2016: Year In Review (Part 1) 2016: Year In Review (Part 1)

It’s trite to say so, but what a year that was… If you’re the sort of gloom monger that views their glass as half-empty, then you’ll probably be thinking Poland is about to plunge off a precipice. That maybe so, but it’s sure as hell been interesting getting there. For the benefit of those who can’t remember what colour pants they put on this morning, we take a look at some of the highs and lows that may have been forgotten…

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Culture Shock
In its short lifespan the Polin Museum of the History of Polish Jews has had to get accustomed to attention. Even so, not many could have expected it to be named the European Museum of the Year at the illustrious EMYA Awards. Fully deserved, the prize doesn’t just reflect well on Polin but also on Warsaw itself.

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Neon Nights
The art of communist era neon has enjoyed a huge resurgence that’s manifested itself not just in the protection of surviving relics, but also the appearance of many new.

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On Yer Bike!
Warsaw’s monthly Critical Mass bike ride is no more! First held in 2002, the gathering was originally coordinated to both encourage the use of bikes as a means of transport whilst also highlighting the lack of necessary infrastructure available for cyclists. However, organizers have said that their objectives have since been met: in the past years some 470 kilometers of cycle routes have been constructed, and a further 160 kilometers are set to be added in the future. Now, instead of paralyzing city center traffic each month, those behind the initiative will focus on less disruptive means to promote cycling. Loved by some, loathed by others, the event often attracted hundreds, sometimes thousands of participants.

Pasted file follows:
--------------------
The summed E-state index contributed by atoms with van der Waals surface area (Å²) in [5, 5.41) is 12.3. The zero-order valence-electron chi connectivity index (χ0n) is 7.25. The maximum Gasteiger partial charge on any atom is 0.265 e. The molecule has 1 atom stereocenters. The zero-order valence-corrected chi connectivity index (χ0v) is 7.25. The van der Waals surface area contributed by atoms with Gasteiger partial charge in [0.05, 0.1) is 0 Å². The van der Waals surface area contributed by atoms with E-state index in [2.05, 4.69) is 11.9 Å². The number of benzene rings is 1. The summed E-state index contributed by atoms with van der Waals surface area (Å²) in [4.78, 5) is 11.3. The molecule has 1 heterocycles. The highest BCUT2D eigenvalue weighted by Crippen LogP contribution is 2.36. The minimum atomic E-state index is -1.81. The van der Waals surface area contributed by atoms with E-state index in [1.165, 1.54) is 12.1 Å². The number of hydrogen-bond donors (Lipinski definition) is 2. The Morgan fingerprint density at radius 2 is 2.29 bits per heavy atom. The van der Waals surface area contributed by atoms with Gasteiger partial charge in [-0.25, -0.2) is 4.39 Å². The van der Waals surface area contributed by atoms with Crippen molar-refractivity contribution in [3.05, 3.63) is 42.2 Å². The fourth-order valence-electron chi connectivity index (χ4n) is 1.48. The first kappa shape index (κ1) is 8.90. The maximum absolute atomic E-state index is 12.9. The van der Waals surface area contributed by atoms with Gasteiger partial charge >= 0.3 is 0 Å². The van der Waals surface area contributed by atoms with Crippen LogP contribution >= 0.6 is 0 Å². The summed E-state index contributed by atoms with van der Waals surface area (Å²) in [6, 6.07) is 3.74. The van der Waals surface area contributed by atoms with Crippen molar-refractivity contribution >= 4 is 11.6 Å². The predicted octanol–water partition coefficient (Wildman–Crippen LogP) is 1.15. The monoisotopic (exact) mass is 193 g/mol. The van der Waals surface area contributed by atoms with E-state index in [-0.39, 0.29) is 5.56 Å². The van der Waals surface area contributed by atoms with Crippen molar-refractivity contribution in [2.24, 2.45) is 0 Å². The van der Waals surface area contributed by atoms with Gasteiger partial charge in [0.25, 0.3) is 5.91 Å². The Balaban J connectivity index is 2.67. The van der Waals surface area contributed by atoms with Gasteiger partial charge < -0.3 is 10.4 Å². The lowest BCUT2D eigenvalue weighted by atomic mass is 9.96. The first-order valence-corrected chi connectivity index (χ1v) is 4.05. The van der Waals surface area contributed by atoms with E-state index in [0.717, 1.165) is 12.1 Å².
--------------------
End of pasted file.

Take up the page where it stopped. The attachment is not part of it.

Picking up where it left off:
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Power To The People
Well, well, well, what a political pickle the planet has found itself in: Poland has been no exception, and 2016 will be remembered as the year of public protest. Marching under the banner of KOD (Komitet Obrony Demokracji), anti-government, pro-liberal / pro-EU demonstrations have become a regular weekend ritual, often attracting tens of thousands of people. However, it was November’s Czarny Protest that made international headlines after an estimated 30,000 people took to the streets of Warsaw to voice their opposition to proposed changes to the law that would have seen a blanket ban on abortion – even in instances of rape. According to reports, this number was supplemented by a further seven million women skipping work as part of a nationwide strike. Not surprisingly, the government quickly backed down; whether they’re so malleable on the other issues concerning a growing proportion of the public remains to be seen…

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Talk of the Town
The revamped Hala Koszyki has divided opinion: detractors claim it’s a missed opportunity to truly promote those at the forefront of Poland’s radical artisan renaissance. It’s fans, on the other hand, lionize this upmarket food hall as an international class venue that’s carried Warsaw forward. Whichever point of view you buy into, the truth is nowhere else has generated anywhere near this much publicity. Whatever you think of it, the Koszyki concept has ripped up the rules: imitators will follow, not just in Warsaw but also across the rest of the country. In years to come, remember the first domino fell here.

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Going, going, gone?
Regarded by its fans as a glorious piece of modernist real estate, the Emilia department store finally lost its fight for survival… sort of. Dismantled to make way for a skyscraper, the concrete eyeful will now be rebuilt elsewhere, in all probability across the road by the Palace of Culture.

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Standard Setter
Best use of a dead space this year? The Nocny Market. Set on a decomposing train platform, this summer smash hit did the impossible in diverting people away from the permissive pleasures of the Wisła. Assembling a diverse rotation of independent traders, this was more than just a cool food market, it was a place to get tattooed, have a dance, buy some socks and stock up on donuts: it was everything!

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